After that Hotdamn says it like it is and as you say, you have tried to help often enough. Unfortunately, at some point you will have to deal with it as they become decrepit but by then, they will be living on the ground floor and too old to know that you have cleared out the top floor of their house while they were in hospital recuperating from a broken hip. sad

deste Tue 30-Oct-12 16:24:05

Trycletops what area are you in. My friend and I have started up a decluttering business and they are all over the place. They are there to declutter houses for different reasons but also so that houses will be easier to sell. It could cost a few hundred pounds but at the end of the day the difference in what they would sell for would more than make it worthwhile. Look up APDO and you will be able to see if there is anyone near them. Tell them to get the estate agent in and I'm sure they will tell them that they have to declutter, being told by someone else can be a good thing, it will take the pressure off you.

HansieMom Tue 30-Oct-12 22:22:55

From what I have seen on the hoarding shows, the children cannot do a thing. Hoarders usually only are ready to change when their house is about to be condemned and even then they are out there going through the crap in the dumpster with the intention of bringing it back it back in.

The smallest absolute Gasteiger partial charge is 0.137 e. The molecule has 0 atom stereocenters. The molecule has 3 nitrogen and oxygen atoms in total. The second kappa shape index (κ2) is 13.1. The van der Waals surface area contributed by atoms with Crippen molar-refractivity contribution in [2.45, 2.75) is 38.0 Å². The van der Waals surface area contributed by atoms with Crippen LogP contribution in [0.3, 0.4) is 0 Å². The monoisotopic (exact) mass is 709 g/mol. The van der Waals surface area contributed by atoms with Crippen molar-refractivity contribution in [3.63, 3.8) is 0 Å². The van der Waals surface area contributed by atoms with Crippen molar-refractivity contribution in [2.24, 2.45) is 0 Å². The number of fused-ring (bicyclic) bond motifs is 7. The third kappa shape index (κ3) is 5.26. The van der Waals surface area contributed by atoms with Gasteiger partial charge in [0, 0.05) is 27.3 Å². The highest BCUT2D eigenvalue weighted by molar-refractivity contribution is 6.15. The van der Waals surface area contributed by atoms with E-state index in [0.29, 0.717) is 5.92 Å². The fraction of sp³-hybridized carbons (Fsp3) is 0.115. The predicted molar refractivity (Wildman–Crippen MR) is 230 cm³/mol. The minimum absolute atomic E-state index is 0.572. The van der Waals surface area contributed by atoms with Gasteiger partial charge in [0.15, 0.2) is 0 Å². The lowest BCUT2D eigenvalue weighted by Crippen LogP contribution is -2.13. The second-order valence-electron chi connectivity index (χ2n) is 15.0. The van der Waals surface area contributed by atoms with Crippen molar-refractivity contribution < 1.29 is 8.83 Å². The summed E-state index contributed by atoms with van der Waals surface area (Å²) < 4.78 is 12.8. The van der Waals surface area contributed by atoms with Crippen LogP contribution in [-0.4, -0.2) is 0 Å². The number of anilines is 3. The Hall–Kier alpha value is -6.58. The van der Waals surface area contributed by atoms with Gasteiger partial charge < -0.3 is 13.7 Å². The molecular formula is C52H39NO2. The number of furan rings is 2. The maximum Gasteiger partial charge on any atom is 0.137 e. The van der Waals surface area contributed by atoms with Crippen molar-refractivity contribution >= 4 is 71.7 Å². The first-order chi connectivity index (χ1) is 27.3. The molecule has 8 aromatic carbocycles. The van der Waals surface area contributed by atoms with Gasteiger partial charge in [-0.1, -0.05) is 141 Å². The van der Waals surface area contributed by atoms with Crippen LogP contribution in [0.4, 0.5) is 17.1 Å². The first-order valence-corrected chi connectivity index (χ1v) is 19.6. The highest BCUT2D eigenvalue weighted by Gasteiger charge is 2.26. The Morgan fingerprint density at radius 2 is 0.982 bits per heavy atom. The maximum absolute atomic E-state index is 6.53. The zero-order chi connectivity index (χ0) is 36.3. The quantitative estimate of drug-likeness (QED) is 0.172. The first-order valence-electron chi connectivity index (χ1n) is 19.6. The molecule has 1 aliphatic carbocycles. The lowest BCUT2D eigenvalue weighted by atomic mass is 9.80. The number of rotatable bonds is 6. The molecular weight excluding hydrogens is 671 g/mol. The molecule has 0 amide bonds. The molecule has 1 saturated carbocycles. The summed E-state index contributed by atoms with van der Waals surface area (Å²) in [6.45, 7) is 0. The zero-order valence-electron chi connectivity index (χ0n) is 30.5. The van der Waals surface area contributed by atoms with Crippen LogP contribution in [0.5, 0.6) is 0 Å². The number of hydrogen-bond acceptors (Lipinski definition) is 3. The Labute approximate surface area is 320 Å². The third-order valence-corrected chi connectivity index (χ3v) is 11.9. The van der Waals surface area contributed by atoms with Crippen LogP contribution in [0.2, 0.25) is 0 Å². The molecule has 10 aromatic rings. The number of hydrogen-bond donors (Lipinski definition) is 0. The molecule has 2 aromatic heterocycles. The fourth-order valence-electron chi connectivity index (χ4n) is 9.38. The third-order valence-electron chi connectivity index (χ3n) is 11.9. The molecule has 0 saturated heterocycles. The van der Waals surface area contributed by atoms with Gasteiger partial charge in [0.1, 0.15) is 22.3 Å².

theoriginalandbestrookie Tue 30-Oct-12 22:30:04

Agree with hotdamn - you don't need to do anything.

Anyway as soon as the estate agents come round to view their property they will get the message loud and clear around decluttering. If they then choose to do what is needed to sell the property well and good, if not then problem averted.
I would imagine that even if they move into a new property soon it will be in the same state. You will just have to insist that if and when their grandchildren arrive they will have to come to your house.

ClareMarriott Wed 31-Oct-12 21:27:29

Tricycletops. It is YOUR parents you are asking advices for here is'nt it and they live abroad ? Please do contact APDO-uk who are the professional body set up for declutterers but make sure they realize that you are seeking help for your parents who live abroad

marshmallowpies Wed 31-Oct-12 21:39:42

Having recently sold a house and gone through the endless rounds of cleaning, putting out flowers, etc, it shocked me to start viewing houses and seeing what state of squalor some of them are presented in - estate agents will still market them, they are just very picky about which photos they choose to put online.

Of course, that doesn't mean the houses presented in that state will sell or reach anything like the price they could achieve. At the very least I'd be hinting that people generally don't like the smell of dogshit...